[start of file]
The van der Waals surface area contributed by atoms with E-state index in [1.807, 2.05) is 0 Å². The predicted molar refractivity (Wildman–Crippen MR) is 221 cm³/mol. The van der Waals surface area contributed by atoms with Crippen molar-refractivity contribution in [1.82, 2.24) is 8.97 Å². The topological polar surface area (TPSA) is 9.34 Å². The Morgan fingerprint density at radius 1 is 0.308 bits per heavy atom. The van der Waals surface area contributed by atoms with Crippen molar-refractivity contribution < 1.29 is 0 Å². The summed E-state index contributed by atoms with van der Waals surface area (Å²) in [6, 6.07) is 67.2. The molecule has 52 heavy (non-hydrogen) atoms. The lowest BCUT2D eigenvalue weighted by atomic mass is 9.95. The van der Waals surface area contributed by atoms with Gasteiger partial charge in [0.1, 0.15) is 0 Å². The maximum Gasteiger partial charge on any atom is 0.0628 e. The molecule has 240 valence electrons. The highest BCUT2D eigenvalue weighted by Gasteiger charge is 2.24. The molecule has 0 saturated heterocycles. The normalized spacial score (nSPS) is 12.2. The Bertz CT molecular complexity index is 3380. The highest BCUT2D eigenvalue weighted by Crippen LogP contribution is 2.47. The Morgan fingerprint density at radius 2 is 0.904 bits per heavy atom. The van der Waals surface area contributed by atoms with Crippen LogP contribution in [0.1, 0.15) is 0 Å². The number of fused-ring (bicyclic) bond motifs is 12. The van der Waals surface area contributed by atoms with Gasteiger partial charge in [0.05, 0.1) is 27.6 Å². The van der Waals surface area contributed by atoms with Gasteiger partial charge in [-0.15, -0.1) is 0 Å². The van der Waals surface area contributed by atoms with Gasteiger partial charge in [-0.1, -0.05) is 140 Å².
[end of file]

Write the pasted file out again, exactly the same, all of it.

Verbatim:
The van der Waals surface area contributed by atoms with E-state index in [1.807, 2.05) is 0 Å². The predicted molar refractivity (Wildman–Crippen MR) is 221 cm³/mol. The van der Waals surface area contributed by atoms with Crippen molar-refractivity contribution in [1.82, 2.24) is 8.97 Å². The topological polar surface area (TPSA) is 9.34 Å². The Morgan fingerprint density at radius 1 is 0.308 bits per heavy atom. The van der Waals surface area contributed by atoms with Crippen molar-refractivity contribution < 1.29 is 0 Å². The summed E-state index contributed by atoms with van der Waals surface area (Å²) in [6, 6.07) is 67.2. The molecule has 52 heavy (non-hydrogen) atoms. The lowest BCUT2D eigenvalue weighted by atomic mass is 9.95. The van der Waals surface area contributed by atoms with Gasteiger partial charge in [0.1, 0.15) is 0 Å². The maximum Gasteiger partial charge on any atom is 0.0628 e. The molecule has 240 valence electrons. The highest BCUT2D eigenvalue weighted by Gasteiger charge is 2.24. The molecule has 0 saturated heterocycles. The normalized spacial score (nSPS) is 12.2. The Bertz CT molecular complexity index is 3380. The highest BCUT2D eigenvalue weighted by Crippen LogP contribution is 2.47. The Morgan fingerprint density at radius 2 is 0.904 bits per heavy atom. The van der Waals surface area contributed by atoms with Crippen LogP contribution in [0.1, 0.15) is 0 Å². The number of fused-ring (bicyclic) bond motifs is 12. The van der Waals surface area contributed by atoms with Gasteiger partial charge in [0.05, 0.1) is 27.6 Å². The van der Waals surface area contributed by atoms with Gasteiger partial charge in [-0.15, -0.1) is 0 Å². The van der Waals surface area contributed by atoms with Gasteiger partial charge in [-0.1, -0.05) is 140 Å².